Shortly after Pearl Harbor, on February 19, 1942, President Franklin D. Roosevelt uprooted the lives of 110,000 Japanese Americans. His executive order authorized their relocation inland from the West Coast, despite a government report that concluded “There is no Japanese problem” and that they were loyal citizens. The order allowed for “voluntary” relocation for a short period before mandatory relocation by force.
Fred Isamu Wada – who ran a profitable produce business in Oakland – realized leaving as soon as possible would give his family more freedom in the long run. His wife was from Ogden, so he looked to Utah for a new home. His and 14 other families formed a farming cooperative, to show support for the war effort and avoid relocation to an internment camp.
Wada, 35, scouted the Duschesne area but, despite a warm welcome, he settled on Keetley due to its proximity to rail lines. He negotiated with the local mayor and landowner, George Fisher and signed a four-year lease at $7,500 a year for about 3,500 rocky acres and some buildings, including an apartment house.
Locals did not take news of the Keetley Japanese Relocation Farm favorably. In a letter to Governor Maw, the Park City mayor and city council, and the Wasatch County sheriff, some locals requested the Japanese be kept away. Their request did not prevail, as Fisher had earlier checked with the U.S. Attorney to verify such a transaction was legal.
With government relocation and travel permits in hand, the group left Oakland around March 28, two days before the “volunteer” window closed and forced relocation became the policy. They traveled in 29 vehicles, caravanning to Keetley in three days. Like many other Japanese Americans, they were never able to recover the homes and possessions they had to abandon.
Shortly after the group arrived in early April, someone in a passing car threw a stick of dynamite toward the farm buildings. Local miners were the suspects, and another blast followed, but eventually things settled down as the newcomers proved their worth in an area experiencing a labor shortage.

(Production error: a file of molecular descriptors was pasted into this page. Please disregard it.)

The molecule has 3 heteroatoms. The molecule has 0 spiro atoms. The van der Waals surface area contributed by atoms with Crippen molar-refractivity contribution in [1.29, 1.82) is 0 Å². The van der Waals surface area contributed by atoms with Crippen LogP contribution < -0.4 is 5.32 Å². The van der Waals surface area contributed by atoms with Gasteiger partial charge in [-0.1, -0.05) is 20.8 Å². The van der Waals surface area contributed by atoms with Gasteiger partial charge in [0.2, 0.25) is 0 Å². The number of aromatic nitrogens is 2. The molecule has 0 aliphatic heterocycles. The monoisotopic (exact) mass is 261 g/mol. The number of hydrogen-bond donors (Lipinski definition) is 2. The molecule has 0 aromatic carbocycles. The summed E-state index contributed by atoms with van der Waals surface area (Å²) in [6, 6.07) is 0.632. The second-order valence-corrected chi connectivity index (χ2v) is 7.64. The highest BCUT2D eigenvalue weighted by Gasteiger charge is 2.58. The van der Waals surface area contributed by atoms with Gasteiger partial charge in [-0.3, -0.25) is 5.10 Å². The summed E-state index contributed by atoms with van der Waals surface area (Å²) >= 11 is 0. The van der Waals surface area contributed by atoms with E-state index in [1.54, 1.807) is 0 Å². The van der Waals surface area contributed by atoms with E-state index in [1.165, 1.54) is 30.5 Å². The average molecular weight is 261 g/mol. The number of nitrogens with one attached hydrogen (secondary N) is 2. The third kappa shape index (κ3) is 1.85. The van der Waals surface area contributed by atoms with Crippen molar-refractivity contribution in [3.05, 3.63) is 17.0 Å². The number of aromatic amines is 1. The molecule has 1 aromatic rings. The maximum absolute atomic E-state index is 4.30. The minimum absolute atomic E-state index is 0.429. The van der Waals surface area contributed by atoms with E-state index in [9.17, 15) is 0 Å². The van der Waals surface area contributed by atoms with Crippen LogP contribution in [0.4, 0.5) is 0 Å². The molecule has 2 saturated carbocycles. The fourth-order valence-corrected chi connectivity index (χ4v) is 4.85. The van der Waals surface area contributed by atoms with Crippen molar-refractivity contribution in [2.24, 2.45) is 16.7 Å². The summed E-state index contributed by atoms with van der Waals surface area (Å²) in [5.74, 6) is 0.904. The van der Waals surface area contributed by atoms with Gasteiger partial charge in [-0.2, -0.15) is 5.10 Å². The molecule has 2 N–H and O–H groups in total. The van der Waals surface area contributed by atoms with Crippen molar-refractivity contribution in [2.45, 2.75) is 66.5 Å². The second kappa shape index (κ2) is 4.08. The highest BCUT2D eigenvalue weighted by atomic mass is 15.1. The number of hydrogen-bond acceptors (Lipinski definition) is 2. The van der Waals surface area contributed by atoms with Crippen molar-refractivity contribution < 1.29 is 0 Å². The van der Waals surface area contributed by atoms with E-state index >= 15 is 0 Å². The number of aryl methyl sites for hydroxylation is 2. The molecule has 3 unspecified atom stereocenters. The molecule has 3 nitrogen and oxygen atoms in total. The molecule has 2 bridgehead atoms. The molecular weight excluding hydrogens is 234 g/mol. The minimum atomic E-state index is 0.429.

By moving quickly, Wada spared his followers a forced move to the harsher lands of Utah’s West Desert, near Delta. The arrangement also benefited Fisher, whose land would get improved. When the snow melted, Wada learned just how rocky the leased land was. “Hell,” he said, “we had to move 50 tons of rocks to clear 150 acres to farm.”
Throughout the war the families in Keetley grew vegetables and raised chickens, pigs, goats, beef and dairy cattle. They sold their goods to Safeway, ran a farm stand, and sent food to the Topaz internment camp. They cleared another 1,000 acres to bring in hay, and built new structures. Some of the men hired out during the week to work on farms in Spanish Fork, Orem, and Heber.
At a macro level, about 5,000 of the 110,000 Japanese Americans affected by Roosevelt’s order had the resources to move before forced relocations began. Accounts vary but at the micro level, there were 124 to 140 people at the farm in Keetley. Of that group, more than 50 were under 20 years old, with more than 25 under the age of 10. When the harvest came in, everyone from 10-year-olds to elders joined the work in the fields.
A four-year-old at the time, Howard Yamamoto later recalled, “I don’t remember that much, the hardship. But the parents, my God. Could I do it? No. I couldn’t do it. I can’t imagine myself doing it.”
When the war ended, they brought in the last harvest and closed the farm. About one-third of the group remained in Utah, the rest returning to California. Jordanelle Reservoir, constructed by the Bureau of Reclamation, inundated the farm in 1995, but the rising waters did not wash the stain on our nation’s history.
The Park City Museum is currently hosting a traveling exhibit on Japanese incarceration during WWII titled “For All the World to See.” The Museum is currently open Friday through Sunday from 11 a.m. to 5 p.m. Please check our website www.parkcityhistory.org for more details.